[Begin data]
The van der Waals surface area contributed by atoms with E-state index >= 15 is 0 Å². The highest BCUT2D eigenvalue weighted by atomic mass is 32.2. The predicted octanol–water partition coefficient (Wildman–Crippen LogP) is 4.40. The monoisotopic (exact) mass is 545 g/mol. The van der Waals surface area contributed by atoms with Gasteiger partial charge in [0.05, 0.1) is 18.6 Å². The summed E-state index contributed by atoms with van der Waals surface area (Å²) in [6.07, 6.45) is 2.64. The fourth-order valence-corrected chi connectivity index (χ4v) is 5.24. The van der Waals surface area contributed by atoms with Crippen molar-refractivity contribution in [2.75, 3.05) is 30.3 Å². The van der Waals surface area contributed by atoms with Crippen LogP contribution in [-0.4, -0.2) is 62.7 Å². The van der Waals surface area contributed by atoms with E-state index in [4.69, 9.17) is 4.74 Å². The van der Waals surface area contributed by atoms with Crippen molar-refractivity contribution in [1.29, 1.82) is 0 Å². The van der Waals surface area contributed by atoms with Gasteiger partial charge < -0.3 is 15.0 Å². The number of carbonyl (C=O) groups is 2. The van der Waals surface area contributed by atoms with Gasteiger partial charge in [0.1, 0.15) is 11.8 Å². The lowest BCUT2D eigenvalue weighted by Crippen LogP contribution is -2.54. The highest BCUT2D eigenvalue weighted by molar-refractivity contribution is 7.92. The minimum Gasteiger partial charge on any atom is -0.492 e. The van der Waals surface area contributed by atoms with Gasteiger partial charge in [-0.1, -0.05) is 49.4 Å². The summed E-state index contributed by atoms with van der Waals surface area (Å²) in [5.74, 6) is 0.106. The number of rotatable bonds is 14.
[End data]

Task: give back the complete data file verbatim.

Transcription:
The van der Waals surface area contributed by atoms with E-state index >= 15 is 0 Å². The highest BCUT2D eigenvalue weighted by atomic mass is 32.2. The predicted octanol–water partition coefficient (Wildman–Crippen LogP) is 4.40. The monoisotopic (exact) mass is 545 g/mol. The van der Waals surface area contributed by atoms with Gasteiger partial charge in [0.05, 0.1) is 18.6 Å². The summed E-state index contributed by atoms with van der Waals surface area (Å²) in [6.07, 6.45) is 2.64. The fourth-order valence-corrected chi connectivity index (χ4v) is 5.24. The van der Waals surface area contributed by atoms with Crippen molar-refractivity contribution in [2.75, 3.05) is 30.3 Å². The van der Waals surface area contributed by atoms with Crippen LogP contribution in [-0.4, -0.2) is 62.7 Å². The van der Waals surface area contributed by atoms with E-state index in [4.69, 9.17) is 4.74 Å². The van der Waals surface area contributed by atoms with Crippen molar-refractivity contribution in [1.29, 1.82) is 0 Å². The van der Waals surface area contributed by atoms with Gasteiger partial charge < -0.3 is 15.0 Å². The number of carbonyl (C=O) groups is 2. The van der Waals surface area contributed by atoms with Gasteiger partial charge in [0.1, 0.15) is 11.8 Å². The lowest BCUT2D eigenvalue weighted by Crippen LogP contribution is -2.54. The highest BCUT2D eigenvalue weighted by molar-refractivity contribution is 7.92. The minimum Gasteiger partial charge on any atom is -0.492 e. The van der Waals surface area contributed by atoms with Gasteiger partial charge in [-0.1, -0.05) is 49.4 Å². The summed E-state index contributed by atoms with van der Waals surface area (Å²) in [5.74, 6) is 0.106. The number of rotatable bonds is 14.